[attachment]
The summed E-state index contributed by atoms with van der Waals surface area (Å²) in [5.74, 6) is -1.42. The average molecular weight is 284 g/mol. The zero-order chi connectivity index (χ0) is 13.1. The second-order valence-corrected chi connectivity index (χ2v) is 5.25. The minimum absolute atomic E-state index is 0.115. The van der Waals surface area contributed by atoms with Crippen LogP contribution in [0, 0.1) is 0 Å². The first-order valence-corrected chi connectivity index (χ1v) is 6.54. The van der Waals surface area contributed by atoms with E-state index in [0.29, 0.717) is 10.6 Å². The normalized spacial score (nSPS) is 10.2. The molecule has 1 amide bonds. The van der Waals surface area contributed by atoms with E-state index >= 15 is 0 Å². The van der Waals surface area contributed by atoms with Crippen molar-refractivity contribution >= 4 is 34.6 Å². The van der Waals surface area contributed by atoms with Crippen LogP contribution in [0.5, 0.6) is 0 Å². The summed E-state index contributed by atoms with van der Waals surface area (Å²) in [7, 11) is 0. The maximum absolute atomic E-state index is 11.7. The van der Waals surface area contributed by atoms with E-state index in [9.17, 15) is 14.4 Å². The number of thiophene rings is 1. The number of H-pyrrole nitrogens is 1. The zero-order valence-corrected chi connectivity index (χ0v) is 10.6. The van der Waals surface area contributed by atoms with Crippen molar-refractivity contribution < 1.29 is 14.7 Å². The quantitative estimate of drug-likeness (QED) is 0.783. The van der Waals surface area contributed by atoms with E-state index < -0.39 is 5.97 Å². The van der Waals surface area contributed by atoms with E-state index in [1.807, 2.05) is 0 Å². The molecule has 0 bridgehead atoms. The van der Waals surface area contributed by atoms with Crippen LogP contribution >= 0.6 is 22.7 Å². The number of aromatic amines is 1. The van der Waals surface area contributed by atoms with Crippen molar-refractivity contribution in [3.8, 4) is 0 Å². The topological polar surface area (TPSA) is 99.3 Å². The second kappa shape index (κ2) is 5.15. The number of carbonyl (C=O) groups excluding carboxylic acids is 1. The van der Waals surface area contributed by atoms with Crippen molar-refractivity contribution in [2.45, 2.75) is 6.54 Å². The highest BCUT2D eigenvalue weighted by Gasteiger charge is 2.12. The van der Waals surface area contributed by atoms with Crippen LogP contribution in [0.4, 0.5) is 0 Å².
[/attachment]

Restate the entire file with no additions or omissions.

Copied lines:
The summed E-state index contributed by atoms with van der Waals surface area (Å²) in [5.74, 6) is -1.42. The average molecular weight is 284 g/mol. The zero-order chi connectivity index (χ0) is 13.1. The second-order valence-corrected chi connectivity index (χ2v) is 5.25. The minimum absolute atomic E-state index is 0.115. The van der Waals surface area contributed by atoms with Crippen LogP contribution in [0, 0.1) is 0 Å². The first-order valence-corrected chi connectivity index (χ1v) is 6.54. The van der Waals surface area contributed by atoms with E-state index in [0.29, 0.717) is 10.6 Å². The normalized spacial score (nSPS) is 10.2. The molecule has 1 amide bonds. The van der Waals surface area contributed by atoms with E-state index >= 15 is 0 Å². The van der Waals surface area contributed by atoms with Crippen molar-refractivity contribution >= 4 is 34.6 Å². The van der Waals surface area contributed by atoms with Crippen LogP contribution in [0.5, 0.6) is 0 Å². The summed E-state index contributed by atoms with van der Waals surface area (Å²) in [7, 11) is 0. The maximum absolute atomic E-state index is 11.7. The van der Waals surface area contributed by atoms with E-state index in [9.17, 15) is 14.4 Å². The number of thiophene rings is 1. The number of H-pyrrole nitrogens is 1. The zero-order valence-corrected chi connectivity index (χ0v) is 10.6. The van der Waals surface area contributed by atoms with Crippen molar-refractivity contribution < 1.29 is 14.7 Å². The quantitative estimate of drug-likeness (QED) is 0.783. The van der Waals surface area contributed by atoms with E-state index < -0.39 is 5.97 Å². The van der Waals surface area contributed by atoms with E-state index in [1.807, 2.05) is 0 Å². The molecule has 0 bridgehead atoms. The van der Waals surface area contributed by atoms with Crippen LogP contribution >= 0.6 is 22.7 Å². The number of aromatic amines is 1. The van der Waals surface area contributed by atoms with Crippen molar-refractivity contribution in [3.8, 4) is 0 Å². The topological polar surface area (TPSA) is 99.3 Å². The second kappa shape index (κ2) is 5.15. The number of carbonyl (C=O) groups excluding carboxylic acids is 1. The van der Waals surface area contributed by atoms with Crippen molar-refractivity contribution in [2.45, 2.75) is 6.54 Å². The highest BCUT2D eigenvalue weighted by Gasteiger charge is 2.12. The van der Waals surface area contributed by atoms with Crippen LogP contribution in [0.4, 0.5) is 0 Å².